I agree that the street in the Depression era looks in much better shape than now. I don't live near the area but what I always find striking about older buildings is the level of decoration that went into even the industrial building seen in the photos, window frames and cornices for example. The apartment buildings are typical of the '70s and '80s, plain boxes that would even bore a communist architect.
    Back to the building in question. In a city that has torn down buildings to widen Dundas St. or completely demolished a neighbourhood for the Gardner, why was this building kept? Why was a door and windows put in the abutment when, if a basement was there, a wall could of sufficed? The windows themselves are interesting, they are too high to be viewed through from the street and probably as well from the inside. Could this be an Icehouse?
     
  6. Anna

    Anna Active Member

    Joined:
    Apr 19, 2009
    Messages:
    864
    Likes Received:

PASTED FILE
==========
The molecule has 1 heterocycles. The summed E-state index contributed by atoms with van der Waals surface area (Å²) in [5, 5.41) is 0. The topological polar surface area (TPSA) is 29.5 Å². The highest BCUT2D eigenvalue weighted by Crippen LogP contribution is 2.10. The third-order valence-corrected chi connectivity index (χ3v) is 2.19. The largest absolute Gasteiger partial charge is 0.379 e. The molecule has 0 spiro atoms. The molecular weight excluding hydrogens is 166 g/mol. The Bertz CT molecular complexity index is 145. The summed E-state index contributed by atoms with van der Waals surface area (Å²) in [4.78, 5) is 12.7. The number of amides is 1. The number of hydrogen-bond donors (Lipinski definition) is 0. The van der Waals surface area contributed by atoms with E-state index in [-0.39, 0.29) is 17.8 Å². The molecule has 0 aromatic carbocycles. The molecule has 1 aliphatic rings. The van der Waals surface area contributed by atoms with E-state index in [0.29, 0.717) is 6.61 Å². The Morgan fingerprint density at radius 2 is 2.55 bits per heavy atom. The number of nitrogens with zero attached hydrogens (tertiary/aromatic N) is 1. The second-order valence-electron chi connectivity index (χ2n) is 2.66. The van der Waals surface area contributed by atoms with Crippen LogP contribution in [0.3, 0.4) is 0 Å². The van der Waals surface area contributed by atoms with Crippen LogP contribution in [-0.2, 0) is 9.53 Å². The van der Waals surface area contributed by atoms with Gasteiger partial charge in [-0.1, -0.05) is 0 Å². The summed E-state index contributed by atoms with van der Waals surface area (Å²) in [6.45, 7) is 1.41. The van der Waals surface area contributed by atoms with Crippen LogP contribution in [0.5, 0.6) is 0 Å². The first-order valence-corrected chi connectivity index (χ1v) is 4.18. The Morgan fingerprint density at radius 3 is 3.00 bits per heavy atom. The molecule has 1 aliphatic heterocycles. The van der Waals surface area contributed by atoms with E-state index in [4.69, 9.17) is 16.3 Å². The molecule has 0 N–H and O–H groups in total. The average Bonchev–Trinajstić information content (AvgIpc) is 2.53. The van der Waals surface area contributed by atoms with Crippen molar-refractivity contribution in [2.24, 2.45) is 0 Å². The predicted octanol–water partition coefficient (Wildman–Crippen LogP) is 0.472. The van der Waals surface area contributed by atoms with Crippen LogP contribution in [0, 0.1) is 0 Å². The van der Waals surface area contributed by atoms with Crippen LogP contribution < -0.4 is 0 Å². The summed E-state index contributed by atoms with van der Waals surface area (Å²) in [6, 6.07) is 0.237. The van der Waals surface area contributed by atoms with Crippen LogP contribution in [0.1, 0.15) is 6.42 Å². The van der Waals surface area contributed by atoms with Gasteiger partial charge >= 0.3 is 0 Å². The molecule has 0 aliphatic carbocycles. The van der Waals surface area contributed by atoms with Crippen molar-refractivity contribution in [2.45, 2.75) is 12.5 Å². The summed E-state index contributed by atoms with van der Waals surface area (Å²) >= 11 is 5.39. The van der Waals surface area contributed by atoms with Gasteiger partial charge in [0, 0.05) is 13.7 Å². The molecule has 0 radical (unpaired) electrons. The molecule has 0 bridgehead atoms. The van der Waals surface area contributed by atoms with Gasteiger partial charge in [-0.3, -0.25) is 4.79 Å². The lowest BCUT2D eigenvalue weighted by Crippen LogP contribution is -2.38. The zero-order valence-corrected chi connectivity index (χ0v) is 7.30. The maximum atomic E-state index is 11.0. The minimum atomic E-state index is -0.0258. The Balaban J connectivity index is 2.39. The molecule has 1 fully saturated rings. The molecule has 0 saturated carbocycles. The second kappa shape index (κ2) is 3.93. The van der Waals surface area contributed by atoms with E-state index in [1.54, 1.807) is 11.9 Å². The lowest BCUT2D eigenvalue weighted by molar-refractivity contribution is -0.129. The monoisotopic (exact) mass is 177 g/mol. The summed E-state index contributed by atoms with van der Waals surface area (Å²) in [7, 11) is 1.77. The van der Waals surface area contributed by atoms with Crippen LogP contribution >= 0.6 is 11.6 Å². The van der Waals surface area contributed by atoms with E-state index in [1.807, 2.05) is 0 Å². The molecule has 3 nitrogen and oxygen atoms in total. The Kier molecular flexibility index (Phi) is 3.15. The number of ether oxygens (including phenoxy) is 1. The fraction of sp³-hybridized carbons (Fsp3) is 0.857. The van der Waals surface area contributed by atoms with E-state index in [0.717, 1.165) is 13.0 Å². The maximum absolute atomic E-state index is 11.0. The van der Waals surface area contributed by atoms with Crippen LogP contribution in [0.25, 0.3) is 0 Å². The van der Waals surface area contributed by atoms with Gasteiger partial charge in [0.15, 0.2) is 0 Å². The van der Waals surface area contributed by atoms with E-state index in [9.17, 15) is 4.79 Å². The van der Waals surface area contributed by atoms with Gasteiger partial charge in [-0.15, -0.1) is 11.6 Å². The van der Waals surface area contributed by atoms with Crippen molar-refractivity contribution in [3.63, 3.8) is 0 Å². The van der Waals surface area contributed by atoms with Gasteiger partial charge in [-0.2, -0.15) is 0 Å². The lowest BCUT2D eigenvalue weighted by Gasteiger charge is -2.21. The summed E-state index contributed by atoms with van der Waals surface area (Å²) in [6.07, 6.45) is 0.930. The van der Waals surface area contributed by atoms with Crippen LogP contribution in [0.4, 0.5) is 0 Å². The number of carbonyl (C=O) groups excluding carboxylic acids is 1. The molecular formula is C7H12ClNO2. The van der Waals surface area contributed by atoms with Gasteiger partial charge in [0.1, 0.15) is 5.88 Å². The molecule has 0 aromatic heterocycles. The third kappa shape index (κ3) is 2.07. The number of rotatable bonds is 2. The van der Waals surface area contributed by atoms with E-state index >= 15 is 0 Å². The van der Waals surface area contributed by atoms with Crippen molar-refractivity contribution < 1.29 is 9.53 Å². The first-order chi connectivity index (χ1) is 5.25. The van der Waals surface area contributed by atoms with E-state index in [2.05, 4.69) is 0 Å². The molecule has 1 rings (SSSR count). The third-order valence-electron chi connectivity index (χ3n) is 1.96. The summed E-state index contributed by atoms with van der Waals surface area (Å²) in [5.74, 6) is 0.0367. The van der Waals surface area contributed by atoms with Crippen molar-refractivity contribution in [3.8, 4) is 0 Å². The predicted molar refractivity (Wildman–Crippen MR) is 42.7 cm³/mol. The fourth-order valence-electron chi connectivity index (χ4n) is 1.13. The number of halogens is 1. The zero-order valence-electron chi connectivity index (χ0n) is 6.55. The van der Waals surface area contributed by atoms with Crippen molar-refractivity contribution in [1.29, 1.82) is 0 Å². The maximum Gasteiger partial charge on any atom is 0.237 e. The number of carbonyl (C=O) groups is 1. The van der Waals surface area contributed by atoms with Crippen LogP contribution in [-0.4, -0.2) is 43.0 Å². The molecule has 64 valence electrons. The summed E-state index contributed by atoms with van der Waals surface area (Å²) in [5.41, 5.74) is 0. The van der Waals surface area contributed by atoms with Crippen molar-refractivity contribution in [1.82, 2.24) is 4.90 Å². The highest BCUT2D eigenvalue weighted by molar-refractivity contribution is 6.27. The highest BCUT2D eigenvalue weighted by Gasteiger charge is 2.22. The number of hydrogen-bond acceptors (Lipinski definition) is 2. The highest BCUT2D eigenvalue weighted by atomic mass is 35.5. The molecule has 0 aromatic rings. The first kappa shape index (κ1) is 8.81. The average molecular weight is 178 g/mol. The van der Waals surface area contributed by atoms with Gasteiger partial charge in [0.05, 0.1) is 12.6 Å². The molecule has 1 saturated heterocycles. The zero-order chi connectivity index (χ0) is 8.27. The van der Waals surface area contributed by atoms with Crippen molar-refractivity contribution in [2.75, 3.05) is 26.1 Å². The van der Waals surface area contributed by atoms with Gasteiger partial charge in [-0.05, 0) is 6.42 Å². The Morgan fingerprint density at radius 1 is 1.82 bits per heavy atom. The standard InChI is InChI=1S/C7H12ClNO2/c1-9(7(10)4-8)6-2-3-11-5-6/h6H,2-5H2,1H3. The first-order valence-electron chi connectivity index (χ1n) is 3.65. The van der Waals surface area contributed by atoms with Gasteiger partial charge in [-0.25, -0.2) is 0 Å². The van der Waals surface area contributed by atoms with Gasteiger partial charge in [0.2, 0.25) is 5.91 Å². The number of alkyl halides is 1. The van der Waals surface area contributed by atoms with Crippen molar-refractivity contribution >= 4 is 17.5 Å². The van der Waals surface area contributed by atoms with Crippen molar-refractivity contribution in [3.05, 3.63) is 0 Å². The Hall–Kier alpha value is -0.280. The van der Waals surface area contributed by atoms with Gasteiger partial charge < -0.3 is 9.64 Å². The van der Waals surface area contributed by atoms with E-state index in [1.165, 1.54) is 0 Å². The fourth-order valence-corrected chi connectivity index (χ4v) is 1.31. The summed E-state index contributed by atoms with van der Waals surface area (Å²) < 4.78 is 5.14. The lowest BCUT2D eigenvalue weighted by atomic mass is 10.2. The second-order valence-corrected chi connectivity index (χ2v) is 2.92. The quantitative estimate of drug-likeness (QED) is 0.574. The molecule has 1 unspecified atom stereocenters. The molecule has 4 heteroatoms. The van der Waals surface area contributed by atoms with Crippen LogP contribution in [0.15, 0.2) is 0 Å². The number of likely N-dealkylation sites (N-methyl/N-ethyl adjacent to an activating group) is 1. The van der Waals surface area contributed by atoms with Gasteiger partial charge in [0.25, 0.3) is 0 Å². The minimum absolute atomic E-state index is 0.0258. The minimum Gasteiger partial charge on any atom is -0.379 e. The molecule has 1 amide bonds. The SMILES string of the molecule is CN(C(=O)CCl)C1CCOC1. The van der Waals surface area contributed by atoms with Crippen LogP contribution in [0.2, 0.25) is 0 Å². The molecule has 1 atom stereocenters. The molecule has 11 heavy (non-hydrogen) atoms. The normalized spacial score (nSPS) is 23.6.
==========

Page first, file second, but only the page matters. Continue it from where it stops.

29
    Is this before the before?
    [​IMG]

    [​IMG]
     
    ChrisR, Goldie and junctionist like this.
  7. W. K. Lis

    W. K. Lis Superstar

    Joined:
    Dec 24, 2007
    Messages:
    11,551
    Likes Received:
    1,453
    Location:
    Toronto, ON, CAN, Terra, Sol, Milky Way
    The streetcar service gap between Lansdowne Avenue and Dundas Street West would not be completed until August 25, 1925.
     
  8. Goldie

    Goldie Senior Member

    Joined:
    May 28, 2009
    Messages:
    2,871
    Likes Received:
    489
  9. Vaucluse

    Vaucluse New Member

    Joined:
    Sep 25, 2011
    Messages:
    79
    Likes Received:
    7
    Location:
    Malton